Worker shortage delays building projects
Public, private construction employees can't keep up with demand of unprecedented building boom.
Local builders and their government regulators are so busy these days, they are unable to keep up with all the demands on them.
"It's a problem on both sides, and I'm afraid it's going to get worse before it gets better," says Justin Wood, first vice president of Fish Construction NW, a local homebuilder.
The Bureau of Development Services is on track to issue a record level of permits this year. But as construction activity has accelerated in recent years, BDS has been hampered by a shortage of employees. Despite having more employees than ever, dozens of critical positions are currently vacant, including permit processors, plan reviewers, and residential and commercial building inspectors. The same is true in other construction-related city bureaus that must also review and approve permit applications, including the Portland Bureau of Transportation and the Portland Water Bureau.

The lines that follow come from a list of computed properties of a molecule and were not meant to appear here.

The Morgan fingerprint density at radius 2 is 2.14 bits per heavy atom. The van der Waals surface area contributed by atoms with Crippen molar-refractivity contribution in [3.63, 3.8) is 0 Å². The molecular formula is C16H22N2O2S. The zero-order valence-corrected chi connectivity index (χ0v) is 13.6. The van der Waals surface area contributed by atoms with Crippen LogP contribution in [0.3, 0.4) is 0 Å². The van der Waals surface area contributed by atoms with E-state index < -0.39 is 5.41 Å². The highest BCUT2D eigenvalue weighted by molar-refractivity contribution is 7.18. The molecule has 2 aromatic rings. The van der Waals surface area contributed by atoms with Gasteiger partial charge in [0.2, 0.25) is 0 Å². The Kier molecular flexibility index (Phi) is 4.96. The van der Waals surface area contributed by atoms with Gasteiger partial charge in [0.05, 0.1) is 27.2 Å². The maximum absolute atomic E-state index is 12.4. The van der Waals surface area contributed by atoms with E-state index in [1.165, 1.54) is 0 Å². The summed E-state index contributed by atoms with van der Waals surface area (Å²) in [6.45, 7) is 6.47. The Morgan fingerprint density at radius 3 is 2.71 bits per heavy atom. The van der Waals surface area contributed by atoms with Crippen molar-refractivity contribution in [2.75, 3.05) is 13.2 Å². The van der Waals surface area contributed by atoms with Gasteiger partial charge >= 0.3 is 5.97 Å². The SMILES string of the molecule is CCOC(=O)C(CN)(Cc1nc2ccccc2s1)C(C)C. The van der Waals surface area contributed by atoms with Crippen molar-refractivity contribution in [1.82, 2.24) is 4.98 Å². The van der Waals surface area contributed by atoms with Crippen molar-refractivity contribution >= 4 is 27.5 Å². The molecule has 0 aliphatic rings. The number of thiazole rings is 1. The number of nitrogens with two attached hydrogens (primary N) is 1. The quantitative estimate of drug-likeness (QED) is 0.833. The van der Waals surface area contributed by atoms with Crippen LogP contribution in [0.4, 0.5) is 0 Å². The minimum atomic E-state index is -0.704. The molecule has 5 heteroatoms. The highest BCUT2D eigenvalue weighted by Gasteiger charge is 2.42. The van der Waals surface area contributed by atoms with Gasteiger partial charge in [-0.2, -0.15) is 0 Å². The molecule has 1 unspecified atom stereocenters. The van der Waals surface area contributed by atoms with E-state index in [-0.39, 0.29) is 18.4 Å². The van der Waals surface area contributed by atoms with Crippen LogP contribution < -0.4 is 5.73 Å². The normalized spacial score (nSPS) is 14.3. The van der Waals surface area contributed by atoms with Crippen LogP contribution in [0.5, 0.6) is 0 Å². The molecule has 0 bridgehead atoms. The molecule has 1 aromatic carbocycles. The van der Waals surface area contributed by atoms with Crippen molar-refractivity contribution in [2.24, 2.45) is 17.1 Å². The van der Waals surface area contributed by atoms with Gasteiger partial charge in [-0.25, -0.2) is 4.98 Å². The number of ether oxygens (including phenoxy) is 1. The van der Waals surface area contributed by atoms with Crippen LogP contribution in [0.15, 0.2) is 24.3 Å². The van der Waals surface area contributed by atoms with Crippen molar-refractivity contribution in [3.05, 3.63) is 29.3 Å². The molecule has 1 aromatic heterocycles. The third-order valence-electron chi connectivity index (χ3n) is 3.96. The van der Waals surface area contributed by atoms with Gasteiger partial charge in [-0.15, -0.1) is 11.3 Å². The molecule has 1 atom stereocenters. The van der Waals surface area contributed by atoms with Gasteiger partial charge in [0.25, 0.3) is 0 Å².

In fact, a majority of the city's permit review teams did not meet their self-imposed goals of holding their first meetings on all projects with developers in June, the most recent month for which such statistics are available. Goals were not completely met in 59 of the 102 categories documented in the report. The number of reviews where the deadlines were missed ranged from just one to 118.
"The bureau has been challenged to meet its service level goals while striving to provide the best customer service," reads a recent BDS overview report.
City leaders have long admitted that BDS is frequently slow in issuing and tracking permits. The city council has funded a Portland Online Permitting System that is currently being designed and implemented in hopes of increasing efficiency. More recently, Mayor Ted Wheeler told the Portland Tribune editorial board on July 13 that he is considering taking over BDS and a number of other construction-related bureaus to make them work more closely together.